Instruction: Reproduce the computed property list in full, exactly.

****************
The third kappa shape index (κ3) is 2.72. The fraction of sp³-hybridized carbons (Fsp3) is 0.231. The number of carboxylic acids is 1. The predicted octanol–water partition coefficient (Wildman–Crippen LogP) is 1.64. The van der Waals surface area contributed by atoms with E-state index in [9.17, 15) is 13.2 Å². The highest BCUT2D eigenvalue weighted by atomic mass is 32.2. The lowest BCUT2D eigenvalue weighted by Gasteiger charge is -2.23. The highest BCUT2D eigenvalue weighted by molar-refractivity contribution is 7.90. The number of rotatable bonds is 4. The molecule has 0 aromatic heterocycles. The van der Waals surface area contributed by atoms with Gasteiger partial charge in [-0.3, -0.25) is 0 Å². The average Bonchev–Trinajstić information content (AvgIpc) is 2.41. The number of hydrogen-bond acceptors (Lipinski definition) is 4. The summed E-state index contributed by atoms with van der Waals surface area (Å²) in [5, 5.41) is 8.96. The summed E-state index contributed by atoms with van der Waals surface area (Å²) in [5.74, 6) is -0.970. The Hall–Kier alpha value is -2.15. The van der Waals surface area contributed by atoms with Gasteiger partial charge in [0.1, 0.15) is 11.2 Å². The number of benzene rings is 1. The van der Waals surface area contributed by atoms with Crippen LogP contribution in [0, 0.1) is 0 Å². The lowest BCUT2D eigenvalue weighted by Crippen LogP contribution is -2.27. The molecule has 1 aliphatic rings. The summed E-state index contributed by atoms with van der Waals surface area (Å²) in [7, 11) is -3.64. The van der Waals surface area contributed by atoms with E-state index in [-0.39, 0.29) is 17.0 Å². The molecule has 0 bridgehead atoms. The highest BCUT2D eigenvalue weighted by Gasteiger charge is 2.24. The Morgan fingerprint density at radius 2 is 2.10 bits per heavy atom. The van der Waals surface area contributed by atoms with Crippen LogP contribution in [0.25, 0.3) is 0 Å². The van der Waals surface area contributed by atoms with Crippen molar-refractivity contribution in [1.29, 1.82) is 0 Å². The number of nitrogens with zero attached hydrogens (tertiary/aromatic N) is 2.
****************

The third kappa shape index (κ3) is 2.72. The fraction of sp³-hybridized carbons (Fsp3) is 0.231. The number of carboxylic acids is 1. The predicted octanol–water partition coefficient (Wildman–Crippen LogP) is 1.64. The van der Waals surface area contributed by atoms with E-state index in [9.17, 15) is 13.2 Å². The highest BCUT2D eigenvalue weighted by atomic mass is 32.2. The lowest BCUT2D eigenvalue weighted by Gasteiger charge is -2.23. The highest BCUT2D eigenvalue weighted by molar-refractivity contribution is 7.90. The number of rotatable bonds is 4. The molecule has 0 aromatic heterocycles. The van der Waals surface area contributed by atoms with Gasteiger partial charge in [-0.3, -0.25) is 0 Å². The average Bonchev–Trinajstić information content (AvgIpc) is 2.41. The number of hydrogen-bond acceptors (Lipinski definition) is 4. The summed E-state index contributed by atoms with van der Waals surface area (Å²) in [5, 5.41) is 8.96. The summed E-state index contributed by atoms with van der Waals surface area (Å²) in [5.74, 6) is -0.970. The Hall–Kier alpha value is -2.15. The van der Waals surface area contributed by atoms with Gasteiger partial charge in [0.1, 0.15) is 11.2 Å². The number of benzene rings is 1. The van der Waals surface area contributed by atoms with Crippen LogP contribution in [0, 0.1) is 0 Å². The lowest BCUT2D eigenvalue weighted by Crippen LogP contribution is -2.27. The molecule has 1 aliphatic rings. The summed E-state index contributed by atoms with van der Waals surface area (Å²) in [7, 11) is -3.64. The van der Waals surface area contributed by atoms with E-state index in [-0.39, 0.29) is 17.0 Å². The molecule has 0 bridgehead atoms. The highest BCUT2D eigenvalue weighted by Gasteiger charge is 2.24. The Morgan fingerprint density at radius 2 is 2.10 bits per heavy atom. The van der Waals surface area contributed by atoms with Crippen LogP contribution in [0.25, 0.3) is 0 Å². The van der Waals surface area contributed by atoms with Crippen molar-refractivity contribution in [1.29, 1.82) is 0 Å². The number of nitrogens with zero attached hydrogens (tertiary/aromatic N) is 2.